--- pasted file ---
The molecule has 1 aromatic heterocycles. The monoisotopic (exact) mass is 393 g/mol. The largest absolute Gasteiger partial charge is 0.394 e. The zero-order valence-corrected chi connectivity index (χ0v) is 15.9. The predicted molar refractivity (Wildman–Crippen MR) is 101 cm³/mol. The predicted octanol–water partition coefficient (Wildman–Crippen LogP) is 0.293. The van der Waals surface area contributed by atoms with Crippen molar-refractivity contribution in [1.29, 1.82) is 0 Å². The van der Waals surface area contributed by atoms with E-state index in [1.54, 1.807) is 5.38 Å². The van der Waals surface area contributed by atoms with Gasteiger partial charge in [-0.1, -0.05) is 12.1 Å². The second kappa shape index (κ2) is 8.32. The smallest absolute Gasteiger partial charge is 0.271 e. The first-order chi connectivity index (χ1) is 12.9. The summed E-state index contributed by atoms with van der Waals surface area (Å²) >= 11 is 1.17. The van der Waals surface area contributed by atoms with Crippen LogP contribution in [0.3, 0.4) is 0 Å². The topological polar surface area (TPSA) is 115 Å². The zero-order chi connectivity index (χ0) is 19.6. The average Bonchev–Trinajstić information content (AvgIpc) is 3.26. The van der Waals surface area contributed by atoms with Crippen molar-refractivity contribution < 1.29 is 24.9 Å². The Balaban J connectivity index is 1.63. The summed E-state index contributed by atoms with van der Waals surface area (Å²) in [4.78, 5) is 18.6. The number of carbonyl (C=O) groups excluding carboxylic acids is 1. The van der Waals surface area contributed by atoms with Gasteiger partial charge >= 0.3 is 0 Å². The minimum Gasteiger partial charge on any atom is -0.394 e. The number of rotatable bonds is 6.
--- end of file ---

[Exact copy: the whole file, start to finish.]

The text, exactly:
The molecule has 1 aromatic heterocycles. The monoisotopic (exact) mass is 393 g/mol. The largest absolute Gasteiger partial charge is 0.394 e. The zero-order valence-corrected chi connectivity index (χ0v) is 15.9. The predicted molar refractivity (Wildman–Crippen MR) is 101 cm³/mol. The predicted octanol–water partition coefficient (Wildman–Crippen LogP) is 0.293. The van der Waals surface area contributed by atoms with Crippen molar-refractivity contribution in [1.29, 1.82) is 0 Å². The van der Waals surface area contributed by atoms with E-state index in [1.54, 1.807) is 5.38 Å². The van der Waals surface area contributed by atoms with Gasteiger partial charge in [-0.1, -0.05) is 12.1 Å². The second kappa shape index (κ2) is 8.32. The smallest absolute Gasteiger partial charge is 0.271 e. The first-order chi connectivity index (χ1) is 12.9. The summed E-state index contributed by atoms with van der Waals surface area (Å²) >= 11 is 1.17. The van der Waals surface area contributed by atoms with Crippen LogP contribution in [0.3, 0.4) is 0 Å². The topological polar surface area (TPSA) is 115 Å². The zero-order chi connectivity index (χ0) is 19.6. The average Bonchev–Trinajstić information content (AvgIpc) is 3.26. The van der Waals surface area contributed by atoms with Crippen molar-refractivity contribution < 1.29 is 24.9 Å². The Balaban J connectivity index is 1.63. The summed E-state index contributed by atoms with van der Waals surface area (Å²) in [4.78, 5) is 18.6. The number of carbonyl (C=O) groups excluding carboxylic acids is 1. The van der Waals surface area contributed by atoms with Gasteiger partial charge >= 0.3 is 0 Å². The minimum Gasteiger partial charge on any atom is -0.394 e. The number of rotatable bonds is 6.